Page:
Under the executive order, Biden is directing departments and agencies under his jurisdiction “to immediately take action to require people in federal buildings or on federal lands, on-duty or on-site federal employees, and on-site federal contractors to wear a mask and maintain physical distance,” according to the White House.
But the order also requires masks on various modes of public transportation, including trains, airplanes and intercity buses. And it’s that provision, attorneys who have challenged mask mandates in the past say, that could be the most vulnerable to a legal challenge.
Of course, the anti-maskers are going to challenge these new regulations. One venue is the courts but some think that opponents may not prevail in that venue.
At least one attorney who has headed a court case opposing mask mandates, said the language in Biden’s order appeared tightly written, perhaps in anticipation of legal challenges.
“In the summary I reviewed, I see evidence of careful thought and planning to anticipate challenges,” said Seldon Childers, a Florida attorney who has a pending case challenging mask mandates. ”I think they will probably prevail on having authority regulations.”
What is more likely to happen is people deliberately flouting the regulation and then getting violent when asked to mask up. One hopes that it does not get as far as in these situations
In the early morning hours of Halloween, three friends visiting the Sahara Theatre, a strip club in Anaheim, were kicked out of the location after they refused to wear a face covering. Then, instead of adhering to COVID-19 protocols so they could return, Edgar Nava-Ayala, 34, and Daniel Juvenal Ocampo, 22, and Juan Jose Acosta-Soto allegedly returned with AK-47 assault rifles.
Nava-Ayala allegedly fired 15 rounds at the strip club from a vehicle, hitting a customer, two employees, and wounding a fourth, unidentified person who refused medical attention according to the Anaheim Police Department. The trio then fled the scene via a nearby freeway.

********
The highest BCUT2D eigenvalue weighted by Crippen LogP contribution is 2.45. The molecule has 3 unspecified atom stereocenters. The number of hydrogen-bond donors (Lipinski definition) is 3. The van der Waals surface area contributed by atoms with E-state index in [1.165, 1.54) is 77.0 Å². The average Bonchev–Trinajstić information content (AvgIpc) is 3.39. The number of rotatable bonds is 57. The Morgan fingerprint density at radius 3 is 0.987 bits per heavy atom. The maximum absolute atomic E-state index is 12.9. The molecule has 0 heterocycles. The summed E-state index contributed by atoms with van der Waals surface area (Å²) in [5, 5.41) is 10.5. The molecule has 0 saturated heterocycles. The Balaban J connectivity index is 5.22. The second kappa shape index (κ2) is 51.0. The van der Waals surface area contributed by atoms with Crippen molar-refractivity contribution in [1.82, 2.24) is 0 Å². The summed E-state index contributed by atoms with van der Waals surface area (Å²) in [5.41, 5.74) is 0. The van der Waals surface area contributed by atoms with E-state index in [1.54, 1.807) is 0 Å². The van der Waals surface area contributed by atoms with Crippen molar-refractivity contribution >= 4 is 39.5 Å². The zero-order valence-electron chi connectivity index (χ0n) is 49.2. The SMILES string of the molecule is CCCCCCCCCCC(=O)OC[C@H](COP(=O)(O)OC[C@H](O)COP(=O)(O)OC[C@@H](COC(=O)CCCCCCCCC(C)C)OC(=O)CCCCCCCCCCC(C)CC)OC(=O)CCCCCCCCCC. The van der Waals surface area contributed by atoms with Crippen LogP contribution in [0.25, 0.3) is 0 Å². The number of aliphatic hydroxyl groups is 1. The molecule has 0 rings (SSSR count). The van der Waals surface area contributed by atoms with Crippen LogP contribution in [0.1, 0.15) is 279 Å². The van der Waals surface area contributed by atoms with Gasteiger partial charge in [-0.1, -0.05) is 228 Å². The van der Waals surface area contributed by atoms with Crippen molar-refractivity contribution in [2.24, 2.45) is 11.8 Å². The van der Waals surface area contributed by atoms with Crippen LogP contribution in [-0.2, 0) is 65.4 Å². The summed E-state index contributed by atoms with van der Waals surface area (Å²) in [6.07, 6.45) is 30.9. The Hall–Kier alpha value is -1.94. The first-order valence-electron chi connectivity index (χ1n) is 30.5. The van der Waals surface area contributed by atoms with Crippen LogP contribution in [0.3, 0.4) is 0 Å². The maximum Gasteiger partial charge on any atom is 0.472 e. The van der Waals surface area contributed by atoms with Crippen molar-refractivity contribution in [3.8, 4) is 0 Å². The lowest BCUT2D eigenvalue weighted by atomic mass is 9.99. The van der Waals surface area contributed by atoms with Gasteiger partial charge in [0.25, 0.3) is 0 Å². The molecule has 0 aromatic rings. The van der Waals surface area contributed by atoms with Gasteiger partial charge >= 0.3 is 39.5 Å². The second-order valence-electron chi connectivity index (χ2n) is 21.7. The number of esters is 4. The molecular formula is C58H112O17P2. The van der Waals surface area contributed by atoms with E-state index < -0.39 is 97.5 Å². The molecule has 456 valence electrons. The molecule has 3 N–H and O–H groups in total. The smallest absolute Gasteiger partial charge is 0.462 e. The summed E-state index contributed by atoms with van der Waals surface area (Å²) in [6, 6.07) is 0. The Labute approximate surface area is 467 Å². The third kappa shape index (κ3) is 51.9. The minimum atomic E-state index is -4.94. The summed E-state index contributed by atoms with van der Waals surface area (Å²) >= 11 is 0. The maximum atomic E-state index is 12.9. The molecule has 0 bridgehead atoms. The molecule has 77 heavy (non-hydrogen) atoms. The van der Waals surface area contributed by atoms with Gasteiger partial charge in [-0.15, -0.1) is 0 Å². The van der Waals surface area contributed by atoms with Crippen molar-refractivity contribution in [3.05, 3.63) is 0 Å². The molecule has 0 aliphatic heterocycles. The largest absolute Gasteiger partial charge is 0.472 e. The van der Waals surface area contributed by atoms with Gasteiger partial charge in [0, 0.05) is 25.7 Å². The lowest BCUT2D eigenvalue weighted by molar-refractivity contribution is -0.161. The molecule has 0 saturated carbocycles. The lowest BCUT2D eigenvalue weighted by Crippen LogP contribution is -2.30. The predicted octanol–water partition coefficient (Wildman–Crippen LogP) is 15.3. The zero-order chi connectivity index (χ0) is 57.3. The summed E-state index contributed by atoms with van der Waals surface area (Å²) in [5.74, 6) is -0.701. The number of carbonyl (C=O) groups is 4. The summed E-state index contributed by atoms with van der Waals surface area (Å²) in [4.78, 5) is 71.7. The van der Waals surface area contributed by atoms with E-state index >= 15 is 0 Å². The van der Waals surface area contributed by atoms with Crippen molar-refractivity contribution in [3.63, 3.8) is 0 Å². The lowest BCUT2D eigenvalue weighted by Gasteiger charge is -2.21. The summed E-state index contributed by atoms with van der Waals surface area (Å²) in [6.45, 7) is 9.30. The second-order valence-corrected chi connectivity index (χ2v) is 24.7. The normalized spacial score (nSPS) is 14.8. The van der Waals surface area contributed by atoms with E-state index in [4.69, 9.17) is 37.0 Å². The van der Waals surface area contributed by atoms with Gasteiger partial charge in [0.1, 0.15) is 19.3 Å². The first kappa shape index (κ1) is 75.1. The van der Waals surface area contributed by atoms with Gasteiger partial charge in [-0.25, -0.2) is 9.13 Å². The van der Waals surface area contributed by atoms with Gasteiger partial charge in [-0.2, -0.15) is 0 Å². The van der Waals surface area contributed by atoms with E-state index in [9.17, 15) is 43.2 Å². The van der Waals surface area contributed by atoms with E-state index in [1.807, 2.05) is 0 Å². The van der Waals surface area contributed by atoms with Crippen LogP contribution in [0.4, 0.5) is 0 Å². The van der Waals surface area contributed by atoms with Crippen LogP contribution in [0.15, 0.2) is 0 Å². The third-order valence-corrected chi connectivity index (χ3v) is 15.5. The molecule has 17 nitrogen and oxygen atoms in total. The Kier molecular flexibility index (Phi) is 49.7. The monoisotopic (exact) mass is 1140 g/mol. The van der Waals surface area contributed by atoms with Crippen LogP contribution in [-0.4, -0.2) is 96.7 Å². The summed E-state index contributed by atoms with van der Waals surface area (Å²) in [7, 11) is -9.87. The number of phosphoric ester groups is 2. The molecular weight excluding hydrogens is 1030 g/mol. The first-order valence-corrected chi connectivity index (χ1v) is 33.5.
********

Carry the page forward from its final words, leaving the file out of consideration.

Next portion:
While all the victims survived, one suffered a shattered left shoulder blade and another had to undergo surgery, according to the Orange County District Attorney’s Office.
Nava-Ayala is facing 82 years to life in state prison while Ocampo faces 21 years to life, according to the District Attorneys’ office.
Acosta-Soto was charged with three felony counts of assault with an assault weapon and one felony count of shooting into an occupied building. He faces a maximum of 17 years and four months in prison.
In August, three women assaulted a 17-year-old hostess at a Baton Rouge Chili after she tried to break up their party of 11 between two tables. In May, three people in Flint, Michigan were arrested and charged with killing a Family Dollar security guard after he asked the group to put on face masks, as was the state’s mandate at the time, before entering the store. That same month, a woman in Oklahoma City shot three McDonald’s employees after they told her the restaurant’s dining area was closed. All three workers survived their injuries.
The mind reels at people willing to go to such extremes over something as minor and commonsensical as wearing a damn mask. The blame has to be placed at the feet of Trump and the Republican leadership who have raised not wearing masks to the level of being a courageous and patriotic act in defense of freedom.